You notice my every gray hair. I had a breast cancer scare just weeks ago, afraid I’d lose life and all my hair to chemo. And you’re worried about gray hair? You even run your hand over my new ones, pointing them out. It kind of crushes my heart. You even encourage me to use black-and-white photos so that my gray hair doesn’t show as much. I just had my hair highlighted for the first time in my life, thanks to you. $$$ I’m trying to cover the discolored. But to be honest, I’m thankful you don’t pull my hair out anymore. That really hurt. My daddy’s hair is totally white. He used to pull out his gray hairs, but he had to stop that or he’d have gone bald. I know the thought of my hair color permanently changing forever hurts the heart a little … but if you pulled my gray hairs now, I’d be partially bald. So really, I’m glad you stopped that. Thank you very much.

Oh, Me. No, I’m not going blind. Well, yes, my eyesight is getting worse. So I guess technically I’m going blind. But readers are cute, right?



My nose? No, it wasn’t broken. The x-ray showed it wasn’t broken. And no, I don’t have nose cancer like Ma-Maw thought. Yes, I did fall out of the bed once when I was a little girl, but honestly, do you think it’s possible that my nose profile is the way it is because that’s how God made me? I know that one profile side is terrible. I know. You really don’t have to remind me. No pictures taken from the right side. I got it. I see you throw away pictures that accentuate that side profile. How do you think that makes a person feel?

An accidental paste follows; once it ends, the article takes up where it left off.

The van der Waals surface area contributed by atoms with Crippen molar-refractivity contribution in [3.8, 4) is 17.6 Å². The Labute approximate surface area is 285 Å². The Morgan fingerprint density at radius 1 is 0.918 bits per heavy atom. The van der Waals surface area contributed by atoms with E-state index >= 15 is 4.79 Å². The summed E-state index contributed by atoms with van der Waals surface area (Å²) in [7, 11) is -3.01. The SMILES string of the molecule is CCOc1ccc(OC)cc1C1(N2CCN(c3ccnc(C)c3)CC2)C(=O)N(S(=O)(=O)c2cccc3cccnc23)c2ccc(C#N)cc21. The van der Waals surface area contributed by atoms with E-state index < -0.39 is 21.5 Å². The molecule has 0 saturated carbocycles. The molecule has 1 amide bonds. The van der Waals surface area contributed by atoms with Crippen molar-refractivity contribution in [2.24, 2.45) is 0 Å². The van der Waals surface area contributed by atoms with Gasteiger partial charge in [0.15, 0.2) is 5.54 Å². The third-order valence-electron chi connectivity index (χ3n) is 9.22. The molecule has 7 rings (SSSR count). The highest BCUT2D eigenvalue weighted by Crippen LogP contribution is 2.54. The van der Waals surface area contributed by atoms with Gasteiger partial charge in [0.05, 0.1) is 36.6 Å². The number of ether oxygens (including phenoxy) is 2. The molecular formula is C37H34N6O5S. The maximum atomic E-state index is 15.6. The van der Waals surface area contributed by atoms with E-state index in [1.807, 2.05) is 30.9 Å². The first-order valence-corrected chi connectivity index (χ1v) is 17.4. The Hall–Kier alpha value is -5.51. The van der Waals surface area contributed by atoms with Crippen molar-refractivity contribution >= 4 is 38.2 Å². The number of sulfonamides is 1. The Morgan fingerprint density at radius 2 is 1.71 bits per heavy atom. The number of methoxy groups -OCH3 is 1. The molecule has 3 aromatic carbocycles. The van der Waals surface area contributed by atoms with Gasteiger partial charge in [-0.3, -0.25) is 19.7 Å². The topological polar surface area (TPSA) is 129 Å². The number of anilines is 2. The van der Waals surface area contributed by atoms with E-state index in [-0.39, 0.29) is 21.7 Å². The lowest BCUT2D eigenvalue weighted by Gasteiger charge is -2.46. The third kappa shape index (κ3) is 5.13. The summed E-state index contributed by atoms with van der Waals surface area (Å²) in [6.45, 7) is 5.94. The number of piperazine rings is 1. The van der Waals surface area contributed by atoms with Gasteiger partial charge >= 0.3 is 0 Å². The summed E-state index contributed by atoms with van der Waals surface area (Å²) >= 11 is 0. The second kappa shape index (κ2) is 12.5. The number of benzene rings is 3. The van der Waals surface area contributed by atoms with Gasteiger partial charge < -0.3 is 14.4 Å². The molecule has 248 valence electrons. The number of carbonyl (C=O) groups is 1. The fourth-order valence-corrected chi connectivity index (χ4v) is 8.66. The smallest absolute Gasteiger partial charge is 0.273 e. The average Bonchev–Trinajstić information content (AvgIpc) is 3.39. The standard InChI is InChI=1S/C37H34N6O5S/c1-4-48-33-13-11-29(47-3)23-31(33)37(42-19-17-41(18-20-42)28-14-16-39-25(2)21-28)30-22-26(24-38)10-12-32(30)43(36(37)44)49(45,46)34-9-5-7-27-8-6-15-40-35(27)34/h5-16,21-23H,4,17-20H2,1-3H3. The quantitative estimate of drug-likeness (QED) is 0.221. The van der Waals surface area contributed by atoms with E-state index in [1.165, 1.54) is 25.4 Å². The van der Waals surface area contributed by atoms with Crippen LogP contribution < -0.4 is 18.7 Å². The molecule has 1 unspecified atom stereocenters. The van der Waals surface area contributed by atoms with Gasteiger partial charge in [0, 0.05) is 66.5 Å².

My slightly deviated septum? Really? You’re actually gonna go there? You see me use nasal spray most every morning. No, I can’t help it. Yes, I have allergies.

That one dark hair that keeps popping up above my lip? No, I’m not growing a mustache. I’m a girl. I try to keep it pulled. But I just forget about it. This is all new. I’ll remember. I’ll try. I’ll get it pulled and any friends that try to accompany it in the future. Yes, I’ll try not to embarrass you.

My teeth. No, they aren’t as pearly white as they used to be. I know. But yes, I’ve started using whitening toothpaste, and I even stopped drinking Diet Coke and coffee. What else do you want from me?

My neck. How could you point out the wrinkles on my neck? Aren’t they beautiful? No, my skin isn’t as firm anymore. But yes, when I hold my neck a certain way, the wrinkles aren’t as visible. I’m trying.

My back. Crooked spine, I know.

No, my skin isn’t creamy smooth like in years past. Yes, my arms are speckled like bird eggs, like my grandmother’s and my mother’s. News flash: it’ll only get worse from here on out. We have fair skin. And maybe we spent too much time in the sun. I had a few brown spots removed the other day, causing sores temporarily on my arms. Face it, you didn’t like me with the spots or with the sores.

And I’ve been working on my biceps and triceps. I’ve improved. I’ve gone from lifting 2 lb weights, to 3 lbs, and now up to 5 lbs. 



My pectorals? Now that’s just cruel. But just between you and me, maybe the weightlifting will improve that, too. I’m trying to remedy the sagging. Stop nagging.

But could you just make up your mind about me? 

Could you just love me for me?